Tuesday

5th Mar 2024

Merkel and Tsipras hold friendly meeting, problems remain

  • Merkel and Alexis struck a conciliatory note in Berlin (Photo: Bundesregierung)

A meeting of Greek and German leaders on Monday (23 March) saw little change in substance on how to deal with Greece's debt, but the tone was conciliatory, including on the difficult issue of WWII reparations.

Following weeks of sniping between the two capitals, Greek leader Alexis Tsipras was on a charm offensive.

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He made a joke about bringing nice Greek weather to Berlin, promised to push ahead with reforms, and said German chancellor Angela Merkel is someone who "listened" to people.

"We have to understand one another. Dialogue is the only way".

For her part, Merkel emphasized the two countries’ "close friendship". She noted that many Germans love to holiday in Greece and said the many Greeks who live in Germany have formed a "living bridge" between "our two peoples".

She also noted, on several occasions, that Germany is just one of 19 euro states and that each of them is "just as important" as the others - comments aimed at the entrenched impression in Greece that Berlin calls the shots and is solely responsible for austerity.

The chancellor said all of Greece’ creditors, not just Germany, will have to decide whether Athens is doing enough to receive a €7.2 billon tranche of bailout money.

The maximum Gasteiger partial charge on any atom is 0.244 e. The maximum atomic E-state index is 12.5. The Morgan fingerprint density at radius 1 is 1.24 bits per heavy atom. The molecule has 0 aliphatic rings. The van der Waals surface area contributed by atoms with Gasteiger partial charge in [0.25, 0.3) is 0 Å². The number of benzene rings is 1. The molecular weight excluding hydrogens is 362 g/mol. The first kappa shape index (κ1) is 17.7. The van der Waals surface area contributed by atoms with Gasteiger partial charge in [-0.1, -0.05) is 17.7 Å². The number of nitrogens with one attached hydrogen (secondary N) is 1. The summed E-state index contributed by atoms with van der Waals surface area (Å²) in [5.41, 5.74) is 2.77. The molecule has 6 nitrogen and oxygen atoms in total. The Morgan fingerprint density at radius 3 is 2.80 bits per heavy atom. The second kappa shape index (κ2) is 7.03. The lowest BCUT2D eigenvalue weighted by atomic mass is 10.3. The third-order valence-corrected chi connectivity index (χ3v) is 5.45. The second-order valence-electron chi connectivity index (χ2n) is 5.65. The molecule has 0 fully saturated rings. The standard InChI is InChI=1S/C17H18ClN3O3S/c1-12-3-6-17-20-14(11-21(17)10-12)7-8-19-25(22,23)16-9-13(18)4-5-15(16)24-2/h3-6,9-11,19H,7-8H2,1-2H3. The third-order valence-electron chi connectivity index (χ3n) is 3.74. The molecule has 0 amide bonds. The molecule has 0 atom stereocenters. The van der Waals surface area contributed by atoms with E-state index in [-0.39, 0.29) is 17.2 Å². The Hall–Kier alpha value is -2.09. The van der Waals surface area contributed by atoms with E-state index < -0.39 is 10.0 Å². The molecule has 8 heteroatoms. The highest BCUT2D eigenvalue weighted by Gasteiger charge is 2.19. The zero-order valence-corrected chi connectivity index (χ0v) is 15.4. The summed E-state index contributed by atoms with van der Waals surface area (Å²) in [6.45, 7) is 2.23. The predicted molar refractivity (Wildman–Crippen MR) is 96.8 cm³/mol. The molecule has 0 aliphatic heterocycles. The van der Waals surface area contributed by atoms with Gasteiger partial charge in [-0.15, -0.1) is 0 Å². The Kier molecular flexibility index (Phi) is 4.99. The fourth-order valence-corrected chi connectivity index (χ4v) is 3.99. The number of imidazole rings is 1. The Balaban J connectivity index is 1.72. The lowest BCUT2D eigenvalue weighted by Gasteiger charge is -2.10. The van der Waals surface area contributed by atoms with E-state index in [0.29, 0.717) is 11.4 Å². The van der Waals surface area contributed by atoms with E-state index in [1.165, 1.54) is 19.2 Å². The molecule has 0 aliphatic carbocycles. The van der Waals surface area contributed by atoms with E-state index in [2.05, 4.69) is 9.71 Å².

She added that so long as the sums add up, Greece has leeway on which reforms to choose.

Both politicians sought to undo the damage of recent weeks.

The rhetoric at one point saw German ministers say Greece might leave the euro by accident, and Greek ministers threaten to repossess German property or to send thousands of migrants to Berlin.

"This European Union is so precious that we have to make all efforts to develop it further," said Merkel.

Tsipras dismissed talk of seizing German-owned property - such as the Goethe Institute - in Greece.

He did raise the painful issue of WWII reparations, but his tone was less strident than when he spoke in the Greek parliament earlier this month.

"We have to shed light on the shadows of the past," the left-wing politician said, referring directly to a forced loan which Nazi Germany took from Greece's central bank in 1943.

"That is not primarily a material question but an ethical and moral problem," he added.

Merkel said the question of reparations is “politically and legally closed".

She added that Germany is "conscious of the cruelties we carried out" and that this "injustice and suffering" is perhaps "not as present as it should be for many Germans".

The meeting appeared to bode well for future dialogue between Greece and its eurozone partners, but outstanding problems remain.

The debt-ridden country is running out of cash - some say as early as next month. But its creditors are refusing to release money until it comes up with a list of reforms. Following a meeting last week with key eurozone figures, it promised to produce the list in the next couple of days.

Tsipras came to power two months ago promising to end austerity and to reduce the country's debt. Since then, the two sides have been stuck in an impasse.

Speaking in Berlin, Merkel said the German government wants Greece to restore growth, but she noted: "For that you need structural reforms, a solid budget, and a functioning administration”.

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